## An Inferential Method for Determining Which of Two Independent Variables Is Most Important When There Is Curvature

## Main Article Content

## Abstract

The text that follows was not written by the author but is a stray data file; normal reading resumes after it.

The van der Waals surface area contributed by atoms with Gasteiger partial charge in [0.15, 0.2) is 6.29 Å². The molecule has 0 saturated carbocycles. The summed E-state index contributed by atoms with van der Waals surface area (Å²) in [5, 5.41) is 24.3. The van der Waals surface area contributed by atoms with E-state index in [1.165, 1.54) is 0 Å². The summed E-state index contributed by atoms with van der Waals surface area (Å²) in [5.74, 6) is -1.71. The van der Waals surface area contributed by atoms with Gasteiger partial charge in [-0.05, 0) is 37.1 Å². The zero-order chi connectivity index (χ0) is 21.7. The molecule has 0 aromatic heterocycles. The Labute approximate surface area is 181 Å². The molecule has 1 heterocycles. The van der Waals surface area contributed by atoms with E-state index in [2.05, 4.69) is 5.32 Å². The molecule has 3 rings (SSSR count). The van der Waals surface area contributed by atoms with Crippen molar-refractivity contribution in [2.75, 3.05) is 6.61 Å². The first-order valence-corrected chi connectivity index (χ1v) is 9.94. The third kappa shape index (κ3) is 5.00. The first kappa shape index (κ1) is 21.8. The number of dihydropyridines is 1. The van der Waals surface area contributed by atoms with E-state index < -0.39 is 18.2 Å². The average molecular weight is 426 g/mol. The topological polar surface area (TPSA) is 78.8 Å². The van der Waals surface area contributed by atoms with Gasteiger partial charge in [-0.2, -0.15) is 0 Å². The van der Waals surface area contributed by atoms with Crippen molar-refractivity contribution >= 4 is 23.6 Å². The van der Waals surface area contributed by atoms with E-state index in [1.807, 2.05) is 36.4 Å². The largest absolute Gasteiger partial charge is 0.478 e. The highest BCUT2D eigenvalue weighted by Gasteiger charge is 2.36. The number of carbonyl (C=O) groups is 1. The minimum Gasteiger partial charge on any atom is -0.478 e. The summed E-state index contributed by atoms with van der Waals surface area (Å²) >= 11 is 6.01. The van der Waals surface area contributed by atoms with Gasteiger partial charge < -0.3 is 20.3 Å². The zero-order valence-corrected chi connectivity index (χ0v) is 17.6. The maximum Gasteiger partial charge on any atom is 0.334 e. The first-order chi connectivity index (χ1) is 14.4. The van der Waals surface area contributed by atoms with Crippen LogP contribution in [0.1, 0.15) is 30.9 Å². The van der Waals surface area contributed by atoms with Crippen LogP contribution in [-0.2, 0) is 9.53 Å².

Consider three random variables *Y*, *X*_{1} and *X*_{2}, where the typical value of *Y*, given *X*_{1} and *X*_{2}, is given by some unknown function *m*(*X*_{1}, *X*_{2}). A goal is to determine which of the two independent variables is most important when both variables are included in the model. Let *τ*_{1} denote the strength of the association associated with *Y* and *X*_{1}, when *X*_{2} is included in the model, and let *τ*_{2} be defined in an analogous manner. If it is assumed that *m*(*X*_{1}, *X*_{2}) is given by *Y* = *β*_{0} + *β*_{1}*X*_{1} + *β*_{2}*X*_{2} for some unknown parameters *β*_{0}, *β*_{1} and *β*_{2}, a robust method for testing H_{0} : *τ*_{1} = *τ*_{2} is now available. However, the usual linear model might not provide an adequate approximation of the regression surface. Many smoothers (nonparametric regression estimators) were proposed for estimating the regression surface in a more flexible manner. A robust method is proposed for assessing the strength of the empirical evidence that a decision can be made about which independent variable is most important when using a smoother. The focus is on LOESS, but it is readily extended to any nonparametric regression estimator of interest.